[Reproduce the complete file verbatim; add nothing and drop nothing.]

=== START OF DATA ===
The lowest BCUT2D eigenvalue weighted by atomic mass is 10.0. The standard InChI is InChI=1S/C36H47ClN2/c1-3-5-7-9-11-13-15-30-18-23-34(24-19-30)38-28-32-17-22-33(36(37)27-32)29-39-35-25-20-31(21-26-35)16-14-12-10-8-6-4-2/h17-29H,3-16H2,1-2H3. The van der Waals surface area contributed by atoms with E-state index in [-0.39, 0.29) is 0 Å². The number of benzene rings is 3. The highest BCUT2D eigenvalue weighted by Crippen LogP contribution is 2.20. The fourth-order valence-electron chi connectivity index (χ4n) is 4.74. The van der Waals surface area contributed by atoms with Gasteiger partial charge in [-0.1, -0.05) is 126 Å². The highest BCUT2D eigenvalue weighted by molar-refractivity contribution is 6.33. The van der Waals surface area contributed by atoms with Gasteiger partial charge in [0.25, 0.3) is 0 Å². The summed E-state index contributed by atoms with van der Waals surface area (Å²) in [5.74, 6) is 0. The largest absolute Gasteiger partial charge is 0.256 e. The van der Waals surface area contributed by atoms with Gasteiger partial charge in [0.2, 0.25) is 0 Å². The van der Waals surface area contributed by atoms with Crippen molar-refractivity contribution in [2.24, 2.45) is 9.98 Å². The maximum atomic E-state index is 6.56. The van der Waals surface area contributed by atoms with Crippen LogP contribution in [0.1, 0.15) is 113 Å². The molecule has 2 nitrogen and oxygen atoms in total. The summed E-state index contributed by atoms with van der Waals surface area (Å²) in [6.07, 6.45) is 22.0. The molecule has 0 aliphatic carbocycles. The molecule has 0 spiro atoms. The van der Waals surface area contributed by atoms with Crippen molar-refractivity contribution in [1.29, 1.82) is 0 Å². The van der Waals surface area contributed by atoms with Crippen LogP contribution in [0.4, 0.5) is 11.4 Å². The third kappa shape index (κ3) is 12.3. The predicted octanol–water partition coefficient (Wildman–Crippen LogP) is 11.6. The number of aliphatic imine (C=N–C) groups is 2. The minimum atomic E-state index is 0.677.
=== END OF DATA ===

The lowest BCUT2D eigenvalue weighted by atomic mass is 10.0. The standard InChI is InChI=1S/C36H47ClN2/c1-3-5-7-9-11-13-15-30-18-23-34(24-19-30)38-28-32-17-22-33(36(37)27-32)29-39-35-25-20-31(21-26-35)16-14-12-10-8-6-4-2/h17-29H,3-16H2,1-2H3. The van der Waals surface area contributed by atoms with E-state index in [-0.39, 0.29) is 0 Å². The number of benzene rings is 3. The highest BCUT2D eigenvalue weighted by Crippen LogP contribution is 2.20. The fourth-order valence-electron chi connectivity index (χ4n) is 4.74. The van der Waals surface area contributed by atoms with Gasteiger partial charge in [-0.1, -0.05) is 126 Å². The highest BCUT2D eigenvalue weighted by molar-refractivity contribution is 6.33. The van der Waals surface area contributed by atoms with Gasteiger partial charge in [0.25, 0.3) is 0 Å². The summed E-state index contributed by atoms with van der Waals surface area (Å²) in [5.74, 6) is 0. The largest absolute Gasteiger partial charge is 0.256 e. The van der Waals surface area contributed by atoms with Gasteiger partial charge in [0.2, 0.25) is 0 Å². The van der Waals surface area contributed by atoms with Crippen molar-refractivity contribution in [2.24, 2.45) is 9.98 Å². The maximum atomic E-state index is 6.56. The van der Waals surface area contributed by atoms with Crippen LogP contribution in [0.1, 0.15) is 113 Å². The molecule has 2 nitrogen and oxygen atoms in total. The summed E-state index contributed by atoms with van der Waals surface area (Å²) in [6.07, 6.45) is 22.0. The molecule has 0 aliphatic carbocycles. The molecule has 0 spiro atoms. The van der Waals surface area contributed by atoms with Crippen molar-refractivity contribution in [1.29, 1.82) is 0 Å². The van der Waals surface area contributed by atoms with Crippen LogP contribution in [0.4, 0.5) is 11.4 Å². The third kappa shape index (κ3) is 12.3. The predicted octanol–water partition coefficient (Wildman–Crippen LogP) is 11.6. The number of aliphatic imine (C=N–C) groups is 2. The minimum atomic E-state index is 0.677.